Ty Cobb

Ty Cobb (Tyrus Raymond Cobb), 1886–1961, American baseball player, b. Narrows, Ga. In 1905 he joined the Detroit Tigers as center fielder and in his 24 years in the American League was one of the most spectacular and brilliant players in the history of the game. The hot-tempered Cobb, called the "Georgia Peach" by his admirers, achieved the best lifetime batting average (.367), made 4,189 major-league hits (now second in baseball history), stole 892 bases, and won 12 batting championships. He was (1921–26) manager of the Detroit team, played (1927–28) with the Philadelphia Athletics, and then retired from baseball. He was the first elected (1936) member of the National Baseball Hall of Fame.

See his autobiography (1961); biographies by C. C. Alexander (1984) and A. Stump (1994).

The Columbia Encyclopedia, 6th ed. Copyright© 2013, The Columbia University Press.

Selected full-text books and articles on this topic

Temporarily FREE! My Life in Baseball: The True Record
Ty Cobb; Al Stump.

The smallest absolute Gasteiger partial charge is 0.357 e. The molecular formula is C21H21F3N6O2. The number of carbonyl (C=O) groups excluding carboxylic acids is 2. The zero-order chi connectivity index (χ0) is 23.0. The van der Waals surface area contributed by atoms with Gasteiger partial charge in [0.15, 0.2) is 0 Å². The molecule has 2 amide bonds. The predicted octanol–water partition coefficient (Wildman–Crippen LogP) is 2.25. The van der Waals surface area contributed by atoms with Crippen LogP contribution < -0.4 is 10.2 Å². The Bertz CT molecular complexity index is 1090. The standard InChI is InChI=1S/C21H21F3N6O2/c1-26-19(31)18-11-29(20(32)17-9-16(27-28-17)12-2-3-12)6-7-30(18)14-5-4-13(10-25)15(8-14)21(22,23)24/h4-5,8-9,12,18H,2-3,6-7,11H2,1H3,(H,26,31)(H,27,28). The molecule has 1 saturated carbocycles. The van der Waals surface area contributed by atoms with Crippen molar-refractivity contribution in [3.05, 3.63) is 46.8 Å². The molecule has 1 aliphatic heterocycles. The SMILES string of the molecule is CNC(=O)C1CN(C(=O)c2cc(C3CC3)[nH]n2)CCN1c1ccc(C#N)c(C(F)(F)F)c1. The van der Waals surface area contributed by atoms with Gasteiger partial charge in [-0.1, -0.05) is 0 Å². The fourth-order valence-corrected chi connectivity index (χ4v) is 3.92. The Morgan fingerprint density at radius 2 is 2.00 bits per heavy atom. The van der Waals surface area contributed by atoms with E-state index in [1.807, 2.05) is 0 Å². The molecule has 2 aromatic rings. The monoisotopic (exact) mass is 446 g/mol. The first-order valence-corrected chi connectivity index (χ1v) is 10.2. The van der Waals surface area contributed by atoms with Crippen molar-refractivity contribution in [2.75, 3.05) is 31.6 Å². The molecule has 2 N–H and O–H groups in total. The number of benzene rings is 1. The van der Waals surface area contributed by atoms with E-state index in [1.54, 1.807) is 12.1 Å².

University of Nebraska Press, 1993
Ty Cobb
Charles C. Alexander.
Oxford University Press, 1984
Baseball: The Golden Age
Harold Seymour.
Oxford University Press, 1989
Librarian’s tip: Discussion of Ty Cobb begins on p. 107
Cobb as Role Model: Ty Cobb in Juvenile Periodical Literature: 1907-29. (Articles)
Hathaway, Ted.
Nine, Vol. 11, No. 2, Spring 2003
Thorstein Veblen, Ty Cobb, and the Evolution of an Institution
Peach, James.
Journal of Economic Issues, Vol. 38, No. 2, June 2004
The Cobb-Speaker Scandal: Exonerated but Probably Guilty
Blaisdell, Lowell L.
Nine, Vol. 13, No. 2, Spring 2005
Ty Cobb
Finkel, Jan.
Nine, Fall 2000
More Than Merkle: A History of the Best and Most Exciting Baseball Season in Human History
David W. Anderson.
University of Nebraska Press, 2000
Librarian’s tip: "American League: Detroit Tigers" begins on p. 37
Baseball: An Encyclopedia of Popular Culture
Edward J. Rielly.
University of Nebraska Press, 2005
Librarian’s tip: "Cobb,Tyrus Raymond (The Georgia Peach) (1886 -1961)" begins on p. 58
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